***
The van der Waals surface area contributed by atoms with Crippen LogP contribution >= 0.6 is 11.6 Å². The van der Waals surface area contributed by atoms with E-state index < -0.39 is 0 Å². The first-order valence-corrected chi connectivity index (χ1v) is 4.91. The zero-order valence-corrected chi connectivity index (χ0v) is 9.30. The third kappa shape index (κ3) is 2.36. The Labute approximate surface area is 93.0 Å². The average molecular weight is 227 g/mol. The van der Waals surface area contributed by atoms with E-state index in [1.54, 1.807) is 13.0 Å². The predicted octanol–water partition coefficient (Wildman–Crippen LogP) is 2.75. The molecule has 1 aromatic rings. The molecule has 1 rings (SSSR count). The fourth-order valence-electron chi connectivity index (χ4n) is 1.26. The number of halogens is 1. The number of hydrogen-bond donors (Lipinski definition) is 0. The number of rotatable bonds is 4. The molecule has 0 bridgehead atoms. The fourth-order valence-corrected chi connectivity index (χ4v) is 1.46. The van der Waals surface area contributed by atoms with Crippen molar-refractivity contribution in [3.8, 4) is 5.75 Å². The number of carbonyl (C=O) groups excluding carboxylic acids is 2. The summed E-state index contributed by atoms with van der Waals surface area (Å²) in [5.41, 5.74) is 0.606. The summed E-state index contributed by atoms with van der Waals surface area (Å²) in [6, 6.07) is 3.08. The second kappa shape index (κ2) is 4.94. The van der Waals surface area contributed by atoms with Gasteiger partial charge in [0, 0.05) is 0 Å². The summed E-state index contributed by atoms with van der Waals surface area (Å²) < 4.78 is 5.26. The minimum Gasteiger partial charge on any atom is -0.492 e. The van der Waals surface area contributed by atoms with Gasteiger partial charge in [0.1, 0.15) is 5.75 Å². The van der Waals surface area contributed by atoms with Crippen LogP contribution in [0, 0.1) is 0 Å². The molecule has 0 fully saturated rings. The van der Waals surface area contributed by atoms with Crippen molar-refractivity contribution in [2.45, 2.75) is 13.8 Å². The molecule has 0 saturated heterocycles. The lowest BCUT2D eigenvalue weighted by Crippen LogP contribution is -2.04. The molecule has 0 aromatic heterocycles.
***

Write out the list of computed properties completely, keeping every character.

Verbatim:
The van der Waals surface area contributed by atoms with Crippen LogP contribution >= 0.6 is 11.6 Å². The van der Waals surface area contributed by atoms with E-state index < -0.39 is 0 Å². The first-order valence-corrected chi connectivity index (χ1v) is 4.91. The zero-order valence-corrected chi connectivity index (χ0v) is 9.30. The third kappa shape index (κ3) is 2.36. The Labute approximate surface area is 93.0 Å². The average molecular weight is 227 g/mol. The van der Waals surface area contributed by atoms with E-state index in [1.54, 1.807) is 13.0 Å². The predicted octanol–water partition coefficient (Wildman–Crippen LogP) is 2.75. The molecule has 1 aromatic rings. The molecule has 1 rings (SSSR count). The fourth-order valence-electron chi connectivity index (χ4n) is 1.26. The number of halogens is 1. The number of hydrogen-bond donors (Lipinski definition) is 0. The number of rotatable bonds is 4. The molecule has 0 bridgehead atoms. The fourth-order valence-corrected chi connectivity index (χ4v) is 1.46. The van der Waals surface area contributed by atoms with Crippen molar-refractivity contribution in [3.8, 4) is 5.75 Å². The number of carbonyl (C=O) groups excluding carboxylic acids is 2. The summed E-state index contributed by atoms with van der Waals surface area (Å²) in [5.41, 5.74) is 0.606. The summed E-state index contributed by atoms with van der Waals surface area (Å²) in [6, 6.07) is 3.08. The second kappa shape index (κ2) is 4.94. The van der Waals surface area contributed by atoms with Gasteiger partial charge in [0, 0.05) is 0 Å². The summed E-state index contributed by atoms with van der Waals surface area (Å²) < 4.78 is 5.26. The minimum Gasteiger partial charge on any atom is -0.492 e. The van der Waals surface area contributed by atoms with Gasteiger partial charge in [0.1, 0.15) is 5.75 Å². The van der Waals surface area contributed by atoms with Crippen LogP contribution in [0, 0.1) is 0 Å². The molecule has 0 fully saturated rings. The van der Waals surface area contributed by atoms with Crippen molar-refractivity contribution in [2.45, 2.75) is 13.8 Å². The molecule has 0 saturated heterocycles. The lowest BCUT2D eigenvalue weighted by Crippen LogP contribution is -2.04. The molecule has 0 aromatic heterocycles.